Elegant Solutions for Demanding Problems

May 1, 2018 | Business, Competition, Productivity | 0 comments


The quality of being pleasingly ingenious and simple; neatness

—Oxford Dictionary

Many businesses succeed by chasing after the next success. They grow organically—trying to follow markets and customer needs, branching into new lines of business, and introducing new products and services in trying to address these needs.

This makes sense early in a business’ lifecycle, but it gets difficult as the enterprise grows and matures. Companies eventually lose sight of their strengths and core. They have a hard time knowing what is driving their profits. They incur “opportunity costs”—putting effort and resources into areas that are less profitable than others. They end up lacking strategic focus and lose sight of their competitors.

At some point, all successful businesses end up doing a strategic and environmental scan to determine what they should focus on, and what they should shed or outsource. This is a process of finding “Elegance“; by revising their business plan to make it simple and neat, they also improves profitability and please their owners, shareholders, and customers.

The use of technology—particularly information technology—within business should also exhibit Elegance. Yet, we can all think of companies where technological elegance was absent or in sort supply:

  • One organization stored its documents on a shared drive with no defined structure or controls on who could create new directories or add files to those directories. The shared space grew by 1,000,000 records a year. Employees could not search or retrieve any files produced by other teams or departments unless they knew the exact location of the  document they needed. Years of collective work by the entire staff took up petabytes of storage but was effectively unavailable to support the business’ needs.
  • One business went out and bought the latest technology with each growth wave. As a result, their office had integrate four different networking protocols for all their workstations. Managing this complexity made it difficult to manage further growth in the company. As well, the business accepted that key component failures could shut down the entire office for multiple days; it was just not cost-effective to provide a fault tolerant solution for such a complex environment.
  • One small business relied on tutoring software for all its after-school clients. The software was housed on a single server in the office’s utility room and had a weekly backup scheduled to a tape drive. However, there was no backup server, and no regular monitoring or alarming when the server experienced any sort of hardware failure. It was a case of “out of sight, out of mind.” A system failure would require a new server to be ordered, delivered, and configured with recovered data that could be up to a week old—if the backup tape was recoverable. This was a huge reputational risk to the business, that it had not previously identified.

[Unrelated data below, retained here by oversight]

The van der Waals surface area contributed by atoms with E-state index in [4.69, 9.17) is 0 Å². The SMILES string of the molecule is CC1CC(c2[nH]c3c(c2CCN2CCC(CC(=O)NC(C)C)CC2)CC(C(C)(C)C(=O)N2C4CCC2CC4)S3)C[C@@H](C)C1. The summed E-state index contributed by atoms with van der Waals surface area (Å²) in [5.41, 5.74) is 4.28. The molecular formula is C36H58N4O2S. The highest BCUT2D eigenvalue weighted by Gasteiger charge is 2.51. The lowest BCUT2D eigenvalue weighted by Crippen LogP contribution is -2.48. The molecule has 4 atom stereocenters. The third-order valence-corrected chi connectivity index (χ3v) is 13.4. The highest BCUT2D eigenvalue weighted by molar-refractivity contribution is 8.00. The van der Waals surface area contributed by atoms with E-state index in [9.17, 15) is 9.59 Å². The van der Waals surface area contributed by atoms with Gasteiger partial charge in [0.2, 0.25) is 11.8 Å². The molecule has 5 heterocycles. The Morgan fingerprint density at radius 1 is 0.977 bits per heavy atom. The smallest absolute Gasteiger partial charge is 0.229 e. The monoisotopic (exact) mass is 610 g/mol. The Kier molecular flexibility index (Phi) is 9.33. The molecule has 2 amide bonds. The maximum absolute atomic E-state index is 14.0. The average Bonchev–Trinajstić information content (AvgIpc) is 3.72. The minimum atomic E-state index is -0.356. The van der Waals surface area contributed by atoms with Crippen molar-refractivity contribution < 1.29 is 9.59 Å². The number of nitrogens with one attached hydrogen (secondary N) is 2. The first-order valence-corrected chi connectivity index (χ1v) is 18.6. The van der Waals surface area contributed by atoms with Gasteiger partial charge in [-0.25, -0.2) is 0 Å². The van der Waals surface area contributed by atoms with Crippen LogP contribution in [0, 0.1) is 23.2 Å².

Elegance within information technology has at least five characteristics:

  1. Elegance is designed with the business’ strategic plan in mind. A technology that needs to be replaced every two years because the business has outgrown it was not an elegant solution.
  2. Elegance is fault tolerant; a failure of a component does not invoke a failure of the business. The status quo is the elegant option only if the cost of doing nothing is less than the cost of preventing the failure.
  3. Elegance reduced complexity in managing the environment. Environments that require obscure or specialized knowledge or personnel, or involve complicated troubleshooting flowcharts, or worse—have no documentation to support the environment at all, are not elegant solutions.
  4. While initial cost of an Elegant solution may be higher, total cost of ownership will be lower. Elegant solutions often involve a larger amount of up-front analysis and research. In many cases, this analysis can point out other deficiencies in the organization’s technology architecture. This in turn can lead to a more all-encompassing solution to address a larger problem set. One benefit of this approach is a technology mix that will support the business going forward at a much lower operating cost than “impulse shopping” for products off the shelf.
  5. Future changes or enhancements should be easy to implement with Elegance. Elegant solutions mean that solutions are scalable as the business grows and easy to adjust as new business directions are pursued.

In comparison, Elegant approaches to technology can help businesses grow without missing a beat.

One of Atlas’ clients is a fast growing consulting firm. Early on, they knew they needed integrated email and calendar for all their partners and they had some other wish lists for the future—like shared file storage. An scalable solution to the email and calendar problem also supported a shared document system for a small additional cost per user and a few hours of configuration work.

Custom designed software for another client addressed the initial need. But as is often the case, the client began to ask if the software could be expanded to meet additional needs. Because the need was thoroughly analyzed from the start, and the software was well designed and documented, the changes only involved a couple of lines of code and were tested and put into production within a week.

If you’re part of a growing business and you’re afraid your IT systems are not keeping up, talk to Atlas Solutions about finding elegant solutions to your demanding problems.

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